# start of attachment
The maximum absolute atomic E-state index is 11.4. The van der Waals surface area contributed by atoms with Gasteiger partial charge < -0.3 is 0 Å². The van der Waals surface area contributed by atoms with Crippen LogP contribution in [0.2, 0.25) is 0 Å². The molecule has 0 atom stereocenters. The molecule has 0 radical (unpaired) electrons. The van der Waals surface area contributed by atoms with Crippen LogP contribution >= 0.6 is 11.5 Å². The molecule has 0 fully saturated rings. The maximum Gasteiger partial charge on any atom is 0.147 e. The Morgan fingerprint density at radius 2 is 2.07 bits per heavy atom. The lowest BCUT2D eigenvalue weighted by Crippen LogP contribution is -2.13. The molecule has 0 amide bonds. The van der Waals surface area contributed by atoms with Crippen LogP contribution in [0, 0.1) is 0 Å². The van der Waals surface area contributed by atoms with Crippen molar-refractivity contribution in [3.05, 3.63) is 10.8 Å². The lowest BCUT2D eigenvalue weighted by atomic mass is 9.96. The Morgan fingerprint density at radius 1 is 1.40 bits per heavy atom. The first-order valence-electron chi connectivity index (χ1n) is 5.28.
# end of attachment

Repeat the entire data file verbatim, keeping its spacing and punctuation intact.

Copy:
The maximum absolute atomic E-state index is 11.4. The van der Waals surface area contributed by atoms with Gasteiger partial charge < -0.3 is 0 Å². The van der Waals surface area contributed by atoms with Crippen LogP contribution in [0.2, 0.25) is 0 Å². The molecule has 0 atom stereocenters. The molecule has 0 radical (unpaired) electrons. The van der Waals surface area contributed by atoms with Crippen LogP contribution >= 0.6 is 11.5 Å². The molecule has 0 fully saturated rings. The maximum Gasteiger partial charge on any atom is 0.147 e. The Morgan fingerprint density at radius 2 is 2.07 bits per heavy atom. The lowest BCUT2D eigenvalue weighted by Crippen LogP contribution is -2.13. The molecule has 0 amide bonds. The van der Waals surface area contributed by atoms with Crippen LogP contribution in [0, 0.1) is 0 Å². The van der Waals surface area contributed by atoms with Crippen molar-refractivity contribution in [3.05, 3.63) is 10.8 Å². The lowest BCUT2D eigenvalue weighted by atomic mass is 9.96. The Morgan fingerprint density at radius 1 is 1.40 bits per heavy atom. The first-order valence-electron chi connectivity index (χ1n) is 5.28.